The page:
Loyalty is a luxury that contending teams can mostly afford April through August. The month of September, however, is another story.
Circle Sept. 7 as the date the Yankees finally reached their breaking point, benching both Joey Gallo and Gleyber Torres for Tuesday night’s game against the Blue Jays. Brett Gardner was in leftfield and Bronx hero Andrew Velazquez returned to shortstop.
Sitting Gallo against Long Island lefty Steven Matz was easily explained away, and Torres was just activated from the injured list Friday, so getting a breather after four straight games wasn’t all that radical in this era of workload management.
But Tuesday’s decision should not be an outlier based on the current state of the Yankees, whose offense inexplicably vanished once a few of their regulars returned. And as much as Aaron Boone considers himself a "player’s manager" — more the rule than the exception around the league — this needs to be a month when accountability writes the lineup.
Gallo was batting .130 since his Bronx arrival, with nearly four times as many strikeouts (61) as hits (16) in those 35 games. To think that Boone once referred to Gallo as the ideal No. 2 is comical given those numbers, which necessitated removing him altogether Tuesday and should require dropping him further down in the future.
It’s not the scenario Brian Cashman had in mind with the deadline acquisition of Gallo, but that vision is derailed at the moment, and the Yankees are in no position to absorb that much futility on a nightly basis. Since their 13-game winning streak, the Yankees have gone 2-8 and have had some of the worst offensive production in the majors. Entering Tuesday night's 5-1 loss to the Blue Jays, their .202 batting average during that span ranked 28th overall — only the Marlins and Rockies were worse at .201 — and their .601 OPS was dead last.
When you factor in that three of those games were against the Orioles, proud owners of baseball’s most bloated ERA (5.77) with opponents raking them at an MLB-high .266 clip, it’s hard to comprehend. And to such a mind-blowing degree that Boone (along with his front-office collaborators) have no choice but to sit the biggest offenders, or try some other shake-up to rekindle the mid-August magic.
Gallo is the easiest target. He’s been here for only five weeks, and with the strikeouts piling up at such an alarming rate — along with the Bronx boos — taking him out of the spotlight feels like doing him a favor.
In Torres’ case, it’s more complicated, given his history of producing in pinstripes, but the Yankees can’t keep chasing that 38-homer feeling from 2019. If Torres’ bat isn’t making everyone forget his subpar glove at shortstop, then Boone needs to rethink his role, too.
With 24 games left, time is running short. Obviously, Boone would prefer riding his regulars to that top wild-card spot, but it’s not going to be that simple, and trying to keep using malfunctioning pieces in a sputtering machine would seem to be a losing strategy. Finding the balance between fixing them on the fly and fielding the best possible lineup on a nightly basis can be a difficult tightrope to walk as the Yankees get deeper into September.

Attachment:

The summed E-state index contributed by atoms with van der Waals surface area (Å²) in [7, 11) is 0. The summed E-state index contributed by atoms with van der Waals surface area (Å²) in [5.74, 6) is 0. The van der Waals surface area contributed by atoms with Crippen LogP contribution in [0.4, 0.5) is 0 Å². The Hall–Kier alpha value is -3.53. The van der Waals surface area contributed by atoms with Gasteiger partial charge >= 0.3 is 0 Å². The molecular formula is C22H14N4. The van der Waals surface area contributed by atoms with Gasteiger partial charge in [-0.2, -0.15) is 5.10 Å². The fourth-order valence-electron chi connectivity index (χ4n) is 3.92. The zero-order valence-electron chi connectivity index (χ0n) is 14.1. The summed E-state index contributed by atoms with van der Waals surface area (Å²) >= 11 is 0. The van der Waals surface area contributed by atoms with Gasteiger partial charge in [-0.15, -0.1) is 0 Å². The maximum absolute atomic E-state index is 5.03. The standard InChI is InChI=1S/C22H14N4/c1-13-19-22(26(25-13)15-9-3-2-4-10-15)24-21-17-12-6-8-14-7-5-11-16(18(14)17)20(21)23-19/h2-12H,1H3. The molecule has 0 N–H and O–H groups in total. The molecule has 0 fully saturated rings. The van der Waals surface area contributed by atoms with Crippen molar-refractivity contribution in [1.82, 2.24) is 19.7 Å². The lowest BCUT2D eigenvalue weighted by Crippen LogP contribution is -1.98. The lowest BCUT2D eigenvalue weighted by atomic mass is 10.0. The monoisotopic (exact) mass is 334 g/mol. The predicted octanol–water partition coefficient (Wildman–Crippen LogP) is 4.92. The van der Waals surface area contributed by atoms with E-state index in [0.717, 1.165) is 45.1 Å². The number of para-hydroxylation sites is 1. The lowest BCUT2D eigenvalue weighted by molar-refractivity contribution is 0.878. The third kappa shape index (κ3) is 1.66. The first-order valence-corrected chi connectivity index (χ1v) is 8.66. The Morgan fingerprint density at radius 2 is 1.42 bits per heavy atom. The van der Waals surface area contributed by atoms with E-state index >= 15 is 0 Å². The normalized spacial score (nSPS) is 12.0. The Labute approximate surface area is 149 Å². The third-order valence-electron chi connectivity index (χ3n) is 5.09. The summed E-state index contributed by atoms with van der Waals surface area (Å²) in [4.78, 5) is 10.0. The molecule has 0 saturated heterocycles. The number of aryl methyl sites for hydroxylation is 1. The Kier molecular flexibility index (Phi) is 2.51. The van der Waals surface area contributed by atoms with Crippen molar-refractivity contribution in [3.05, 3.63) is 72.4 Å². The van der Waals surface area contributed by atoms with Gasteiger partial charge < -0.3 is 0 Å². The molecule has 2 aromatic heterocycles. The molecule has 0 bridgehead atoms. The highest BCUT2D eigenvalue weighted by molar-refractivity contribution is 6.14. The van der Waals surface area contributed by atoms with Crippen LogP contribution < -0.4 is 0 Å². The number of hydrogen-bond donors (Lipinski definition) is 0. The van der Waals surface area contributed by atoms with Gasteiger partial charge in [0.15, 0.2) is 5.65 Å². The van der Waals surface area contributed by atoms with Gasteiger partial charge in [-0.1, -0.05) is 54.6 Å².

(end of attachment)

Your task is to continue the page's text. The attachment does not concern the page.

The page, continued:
"It’s a good question," Boone said before Tuesday’s game. "And I would add the kind of stretch we’ve been on as of late — not a lot of off days, playing a lot of intense, highly pressurized games over the last couple of months. There’s going to be a day here or there where I’m probably going to have to sit a guy that I don’t want to.
"But also, one of the things that’s been a hallmark of our success over the last few months is that some of the guys that are on our bench right now have played key roles in us winning games . . . It’s going to take all 28 guys now."
The Yankees were a different team when Velazquez and Tyler Wade had to be deployed on a regular basis. Not only were they better defensively in some spots, but the injection of speed appeared to be contagious, as the team seemed to play more aggressively as a whole.
Whatever boost those two added faded during the past week as they were phased out, but re-inserting Velazquez at shortstop Tuesday night was a nod to maybe recapturing some of that lost mojo. But for now, don’t expect any permanent changes involving Gallo and/or Torres.
"I think in Joey’s case and Gleyber’s case, they’re going to be two really important players for us down the stretch that are going to play key roles," Boone said. "It’s about just finding that formula and getting them in the right situations."
Doing what’s right for the Yankees, however, needs to be the priority. And loyalty shouldn’t be a deciding factor with a playoff spot at stake.